Background: Hypoxia was a common feature for accelerating tumor metastasis by both inducting epithelial-mesenchymal transition (EMT) of tumor cells and polarization of tumor-associated macrophages (TAMs). The association and roles between hypoxia, EMT and TAMs in the biological behavior of gastric cancer (GC) for the time being recurrence is unclear.

Material and methods: hypoixa by expression of hypoxia-inducible factor-1 alpha (HIF-1α), polarized functional status of infiltrated TAMs by immunohistochemical staining of CD68 and CD163, and the expression of E-cadherin as EMT property had been evaluated in 236 patients consecutive with histologically confirmed GC. Clinical significance was assessed for all these patients.

Results: High expression of HIF-1α was found in patients with aggressive features, especially for recurrent patients. High infiltration of TAMs and abnormal expression of EMT-marker were also related to aggressive characteristics and predicted poor prognosis in GC. Meanwwhile, there existed a significant correlation among expression of HIF-1α, infiltration of TAMs and EMT marker in GC tissues. Multivariate Cox analysis revealed that high expression of HIF-1α combined TAMs infiltration were independent prognostic factors for disease-specific survival rate.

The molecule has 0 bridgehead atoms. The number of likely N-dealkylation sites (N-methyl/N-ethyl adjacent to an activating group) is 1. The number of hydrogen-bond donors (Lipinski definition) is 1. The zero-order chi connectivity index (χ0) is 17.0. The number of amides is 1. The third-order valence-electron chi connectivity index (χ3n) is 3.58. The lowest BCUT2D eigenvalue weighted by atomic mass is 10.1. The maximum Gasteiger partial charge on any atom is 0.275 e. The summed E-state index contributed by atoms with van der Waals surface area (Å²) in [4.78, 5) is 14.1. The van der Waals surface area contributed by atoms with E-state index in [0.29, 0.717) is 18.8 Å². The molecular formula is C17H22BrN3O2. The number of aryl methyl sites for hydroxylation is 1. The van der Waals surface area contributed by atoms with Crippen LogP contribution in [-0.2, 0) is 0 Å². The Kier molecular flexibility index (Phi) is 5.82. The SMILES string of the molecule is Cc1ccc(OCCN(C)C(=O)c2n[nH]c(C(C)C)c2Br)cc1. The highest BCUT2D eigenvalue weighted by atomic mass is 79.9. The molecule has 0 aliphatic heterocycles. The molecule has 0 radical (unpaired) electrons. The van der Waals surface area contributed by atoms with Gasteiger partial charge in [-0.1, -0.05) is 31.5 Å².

Conclusion: HIF-1α is an unfavorable indicator for prognosis, may promote tumor progression through the induction of EMT and establishment of a pro-tumor immunosuppressive microenvironment. Further investigation into the therapeutic effects of blocking hypoxia is possible a potential strategy for GC treatment.

Keywords: Gastric cancer, hypoxia-inducible factor-1 alpha, tumor-associated macrophages, epithelial-mesenchymal transition, prognosis

Introduction

Cancer incidence and mortality is increasing in China. It was documented 4292,000 new cancer cases and 2814,000 cancer death in 2015, and gastric cancer (GC) is the second leading cause of cancer-related death [1]. In spite of the progress in the surgical treatment and chemotherapy, the outcome of GC patients was still poor due to tumor relapse and metastasis [2-4]. Hypoxia is well recognized as a common feature of malignant tumors and plays an important role in therapeutic resistance, recurrence and metastasis [5-8]. It regulates the biological behaviors of both tumor cells and infiltrated immune cells [9-13], including induction of epithelial-to-mesenchymal transition (EMT) of cancer cell, activation and polarization of tumor-associated macrophages (TAMs). Despite of recent studies, the association and roles between hypoxia, EMT and TAMs and the biological behavior of GC remain largely unknown.